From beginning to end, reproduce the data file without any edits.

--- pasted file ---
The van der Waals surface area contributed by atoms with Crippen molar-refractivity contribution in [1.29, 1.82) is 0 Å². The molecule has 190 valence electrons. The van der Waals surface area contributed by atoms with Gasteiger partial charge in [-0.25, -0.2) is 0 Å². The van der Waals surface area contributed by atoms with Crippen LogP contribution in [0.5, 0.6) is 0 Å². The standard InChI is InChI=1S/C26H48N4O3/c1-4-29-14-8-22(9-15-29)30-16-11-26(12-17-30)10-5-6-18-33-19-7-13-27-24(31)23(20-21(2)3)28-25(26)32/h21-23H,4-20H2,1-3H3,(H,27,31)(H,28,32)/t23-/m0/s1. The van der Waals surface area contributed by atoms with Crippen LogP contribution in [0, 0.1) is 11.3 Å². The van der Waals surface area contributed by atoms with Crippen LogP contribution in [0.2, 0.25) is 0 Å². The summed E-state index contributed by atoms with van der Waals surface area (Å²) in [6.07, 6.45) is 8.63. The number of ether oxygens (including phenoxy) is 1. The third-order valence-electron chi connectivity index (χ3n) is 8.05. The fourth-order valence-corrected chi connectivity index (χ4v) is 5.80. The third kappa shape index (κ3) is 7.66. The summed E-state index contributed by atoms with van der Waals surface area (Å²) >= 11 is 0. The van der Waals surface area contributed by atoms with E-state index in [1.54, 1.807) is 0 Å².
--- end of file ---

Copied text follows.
The van der Waals surface area contributed by atoms with Crippen molar-refractivity contribution in [1.29, 1.82) is 0 Å². The molecule has 190 valence electrons. The van der Waals surface area contributed by atoms with Gasteiger partial charge in [-0.25, -0.2) is 0 Å². The van der Waals surface area contributed by atoms with Crippen LogP contribution in [0.5, 0.6) is 0 Å². The standard InChI is InChI=1S/C26H48N4O3/c1-4-29-14-8-22(9-15-29)30-16-11-26(12-17-30)10-5-6-18-33-19-7-13-27-24(31)23(20-21(2)3)28-25(26)32/h21-23H,4-20H2,1-3H3,(H,27,31)(H,28,32)/t23-/m0/s1. The van der Waals surface area contributed by atoms with Crippen LogP contribution in [0, 0.1) is 11.3 Å². The van der Waals surface area contributed by atoms with Crippen LogP contribution in [0.2, 0.25) is 0 Å². The summed E-state index contributed by atoms with van der Waals surface area (Å²) in [6.07, 6.45) is 8.63. The number of ether oxygens (including phenoxy) is 1. The third-order valence-electron chi connectivity index (χ3n) is 8.05. The fourth-order valence-corrected chi connectivity index (χ4v) is 5.80. The third kappa shape index (κ3) is 7.66. The summed E-state index contributed by atoms with van der Waals surface area (Å²) >= 11 is 0. The van der Waals surface area contributed by atoms with E-state index in [1.54, 1.807) is 0 Å².